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Jeremy Corbyn's anti-Semitism scandal will not hit him



All this happens in the context of a longstanding anti-Semitism scandal within the Labor Party, which has recently been aggravated by criticism that the Party's new Anti-Semitism Code of Conduct does not go far enough to include certain criticisms of Israel – such as the Existence of the state as "racist aspirations" – as examples of contemporary anti-Semitism. Jon Lansman, a member of the National Labor Executive Committee, wrote in defense of the new Code that "people can make legitimate criticisms of Israel while banning comments that discriminate against Jewish people, denying their right to self-determination, or treat Israel differently universal standards that apply to all countries. "

While the backlash made Corbyn apologize or at least try to distance himself from the events in question, the true fans are nowhere to go. "There is part of his support base that comes from a very harsh leftist tradition for which Jeremy can not go wrong," said Adam Langleben, a former Labor councilor and executive member of the Jewish labor movement. If the party or its leader denies allegations or opposes them openly, he says: "It allows its hard core group [of supporters] to believe what they want from Jeremy, perhaps to indulge their own anti-Semitic conspiratorial ideas, because Jeremy is so unclear, and because there is this vacuum and this silence. "

Left news sites such as Skwakbox and The Canary are prime examples. The two sites that are known for defending the Labor leader against negative media coverage were at the forefront of Corbyn's defense and published posts during the anti-Semitism scandal, denouncing the allegations against Corbyn as "fiction" "cynical manipulation" of the Right, called -wing press, or attempted cuts by the political establishment. In this way too, Trump and Corbyn are similar: they benefit from the presence of a political scapegoat ̵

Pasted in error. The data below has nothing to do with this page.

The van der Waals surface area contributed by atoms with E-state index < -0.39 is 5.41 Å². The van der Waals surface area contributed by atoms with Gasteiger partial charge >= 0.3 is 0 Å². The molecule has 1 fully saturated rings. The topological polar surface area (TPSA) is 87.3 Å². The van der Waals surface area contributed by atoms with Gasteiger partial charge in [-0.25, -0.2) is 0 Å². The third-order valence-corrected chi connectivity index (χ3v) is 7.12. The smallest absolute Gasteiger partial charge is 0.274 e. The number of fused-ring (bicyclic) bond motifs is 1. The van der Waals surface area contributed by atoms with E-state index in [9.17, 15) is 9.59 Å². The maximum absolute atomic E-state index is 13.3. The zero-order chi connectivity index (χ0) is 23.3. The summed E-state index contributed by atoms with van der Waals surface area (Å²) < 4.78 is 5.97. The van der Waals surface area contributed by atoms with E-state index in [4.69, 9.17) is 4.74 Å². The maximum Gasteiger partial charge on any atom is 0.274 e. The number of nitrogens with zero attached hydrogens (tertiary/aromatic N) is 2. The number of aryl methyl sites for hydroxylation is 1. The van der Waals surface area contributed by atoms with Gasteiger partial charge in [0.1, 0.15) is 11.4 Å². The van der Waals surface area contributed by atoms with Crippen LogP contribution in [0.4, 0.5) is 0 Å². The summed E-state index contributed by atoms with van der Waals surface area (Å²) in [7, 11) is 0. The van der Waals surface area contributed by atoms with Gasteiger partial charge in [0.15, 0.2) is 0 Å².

1; be it the "establishment" figures they claim to ignore or dismiss them, or the "mainstream media" of which they claim to work against. In a statement on Friday night, Corbyn said that in the 2013 video he described "these pro-Israeli activists as Zionists in the precise political sense and not as a euphemism for Jewish people," adding that he " more cautious "would be if he used the term in the future and acknowledges that he was" increasingly kidnapped by anti-Semites ".

Just as the video does not bring many Corbyn fans into their heads, its clarification is unlikely to appease its critics. But the video has at least caused some former supporters to abandon their defense of Corbyn, including Lengleben. "He may not have used the word" Jew ", he may have interchanged it with the term" Zionist ", but for every Jewish person who sees the video, we will have heard" Jews "because most of the Jews in Britain are commit to being Zionists or supporting the state of Israel – not politics, but existence, "he said. As a longtime member of the Labor Party, Langleben has told me that he has long resisted allegations that Corbyn himself is anti-Semitic. "My position has always been that Jeremy Corbyn, in his 25 years of righteous advocacy for a Palestinian state, has often come too close to anti-Semites who use the Palestinians to persecute their hatred or dislike of Jewish people." Corbyn once came under fire for calling members of Hamas and Hezbollah "friends," a characterization he has since deplored. "I always thought it was a blind spot."

The new video, he said, has changed its position. "I've been a member of the Labor Party for the past 13 years – all my adult life – reaching a point where I do not think I can stay," he said. "This is a matter of conscience … Jeremy could be the global anti-Semitic fighter if he takes it seriously, no one would have more respect than he would have if he had finally understood that problem, but right now it does not look like as if that happened. "

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Yasmeen Serhan is assistant editor in London on The Atlantic .


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